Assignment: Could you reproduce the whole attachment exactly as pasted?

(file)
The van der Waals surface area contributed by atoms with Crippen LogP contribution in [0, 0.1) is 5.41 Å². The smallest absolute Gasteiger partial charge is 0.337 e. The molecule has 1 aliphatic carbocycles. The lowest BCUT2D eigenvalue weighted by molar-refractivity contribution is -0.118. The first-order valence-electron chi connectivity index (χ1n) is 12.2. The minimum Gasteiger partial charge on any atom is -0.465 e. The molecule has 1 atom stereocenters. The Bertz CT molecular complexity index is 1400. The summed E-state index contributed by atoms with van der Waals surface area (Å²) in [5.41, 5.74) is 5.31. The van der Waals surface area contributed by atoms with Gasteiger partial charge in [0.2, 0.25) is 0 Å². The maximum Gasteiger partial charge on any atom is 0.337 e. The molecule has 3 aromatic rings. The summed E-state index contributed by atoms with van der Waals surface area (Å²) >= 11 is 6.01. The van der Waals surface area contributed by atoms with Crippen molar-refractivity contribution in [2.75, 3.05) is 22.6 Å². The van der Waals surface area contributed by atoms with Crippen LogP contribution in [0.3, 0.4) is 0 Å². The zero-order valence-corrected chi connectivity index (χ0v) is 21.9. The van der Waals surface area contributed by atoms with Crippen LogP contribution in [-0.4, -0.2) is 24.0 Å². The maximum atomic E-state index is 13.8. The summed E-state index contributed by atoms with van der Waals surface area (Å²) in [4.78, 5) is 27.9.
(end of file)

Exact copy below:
The van der Waals surface area contributed by atoms with Crippen LogP contribution in [0, 0.1) is 5.41 Å². The smallest absolute Gasteiger partial charge is 0.337 e. The molecule has 1 aliphatic carbocycles. The lowest BCUT2D eigenvalue weighted by molar-refractivity contribution is -0.118. The first-order valence-electron chi connectivity index (χ1n) is 12.2. The minimum Gasteiger partial charge on any atom is -0.465 e. The molecule has 1 atom stereocenters. The Bertz CT molecular complexity index is 1400. The summed E-state index contributed by atoms with van der Waals surface area (Å²) in [5.41, 5.74) is 5.31. The van der Waals surface area contributed by atoms with Gasteiger partial charge in [0.2, 0.25) is 0 Å². The maximum Gasteiger partial charge on any atom is 0.337 e. The molecule has 3 aromatic rings. The summed E-state index contributed by atoms with van der Waals surface area (Å²) >= 11 is 6.01. The van der Waals surface area contributed by atoms with Crippen molar-refractivity contribution in [2.75, 3.05) is 22.6 Å². The van der Waals surface area contributed by atoms with Crippen LogP contribution in [0.3, 0.4) is 0 Å². The zero-order valence-corrected chi connectivity index (χ0v) is 21.9. The van der Waals surface area contributed by atoms with Crippen LogP contribution in [-0.4, -0.2) is 24.0 Å². The maximum atomic E-state index is 13.8. The summed E-state index contributed by atoms with van der Waals surface area (Å²) in [4.78, 5) is 27.9.